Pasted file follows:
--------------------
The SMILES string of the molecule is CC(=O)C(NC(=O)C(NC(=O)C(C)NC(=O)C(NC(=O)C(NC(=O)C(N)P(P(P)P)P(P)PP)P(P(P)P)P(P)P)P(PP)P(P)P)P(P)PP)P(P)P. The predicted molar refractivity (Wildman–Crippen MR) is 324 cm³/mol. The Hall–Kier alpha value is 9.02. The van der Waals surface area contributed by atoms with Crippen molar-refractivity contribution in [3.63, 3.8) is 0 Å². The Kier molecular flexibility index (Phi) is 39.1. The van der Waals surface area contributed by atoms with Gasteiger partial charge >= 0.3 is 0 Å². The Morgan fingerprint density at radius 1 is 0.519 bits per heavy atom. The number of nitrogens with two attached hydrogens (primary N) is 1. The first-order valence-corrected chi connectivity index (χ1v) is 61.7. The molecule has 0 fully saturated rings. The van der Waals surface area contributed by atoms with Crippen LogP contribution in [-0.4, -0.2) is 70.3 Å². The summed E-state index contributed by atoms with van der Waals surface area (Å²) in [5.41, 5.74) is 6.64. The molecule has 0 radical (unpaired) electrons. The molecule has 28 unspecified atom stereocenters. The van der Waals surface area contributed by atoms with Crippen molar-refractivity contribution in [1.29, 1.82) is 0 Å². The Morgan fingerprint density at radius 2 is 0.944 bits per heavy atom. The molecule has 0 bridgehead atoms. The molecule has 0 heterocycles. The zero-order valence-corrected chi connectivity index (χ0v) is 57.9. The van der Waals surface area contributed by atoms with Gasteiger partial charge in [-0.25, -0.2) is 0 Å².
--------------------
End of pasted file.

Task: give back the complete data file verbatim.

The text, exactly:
The SMILES string of the molecule is CC(=O)C(NC(=O)C(NC(=O)C(C)NC(=O)C(NC(=O)C(NC(=O)C(N)P(P(P)P)P(P)PP)P(P(P)P)P(P)P)P(PP)P(P)P)P(P)PP)P(P)P. The predicted molar refractivity (Wildman–Crippen MR) is 324 cm³/mol. The Hall–Kier alpha value is 9.02. The van der Waals surface area contributed by atoms with Crippen molar-refractivity contribution in [3.63, 3.8) is 0 Å². The Kier molecular flexibility index (Phi) is 39.1. The van der Waals surface area contributed by atoms with Gasteiger partial charge >= 0.3 is 0 Å². The Morgan fingerprint density at radius 1 is 0.519 bits per heavy atom. The number of nitrogens with two attached hydrogens (primary N) is 1. The first-order valence-corrected chi connectivity index (χ1v) is 61.7. The molecule has 0 fully saturated rings. The van der Waals surface area contributed by atoms with Crippen LogP contribution in [-0.4, -0.2) is 70.3 Å². The summed E-state index contributed by atoms with van der Waals surface area (Å²) in [5.41, 5.74) is 6.64. The molecule has 0 radical (unpaired) electrons. The molecule has 28 unspecified atom stereocenters. The van der Waals surface area contributed by atoms with Crippen molar-refractivity contribution in [1.29, 1.82) is 0 Å². The Morgan fingerprint density at radius 2 is 0.944 bits per heavy atom. The molecule has 0 bridgehead atoms. The molecule has 0 heterocycles. The zero-order valence-corrected chi connectivity index (χ0v) is 57.9. The van der Waals surface area contributed by atoms with Gasteiger partial charge in [-0.25, -0.2) is 0 Å².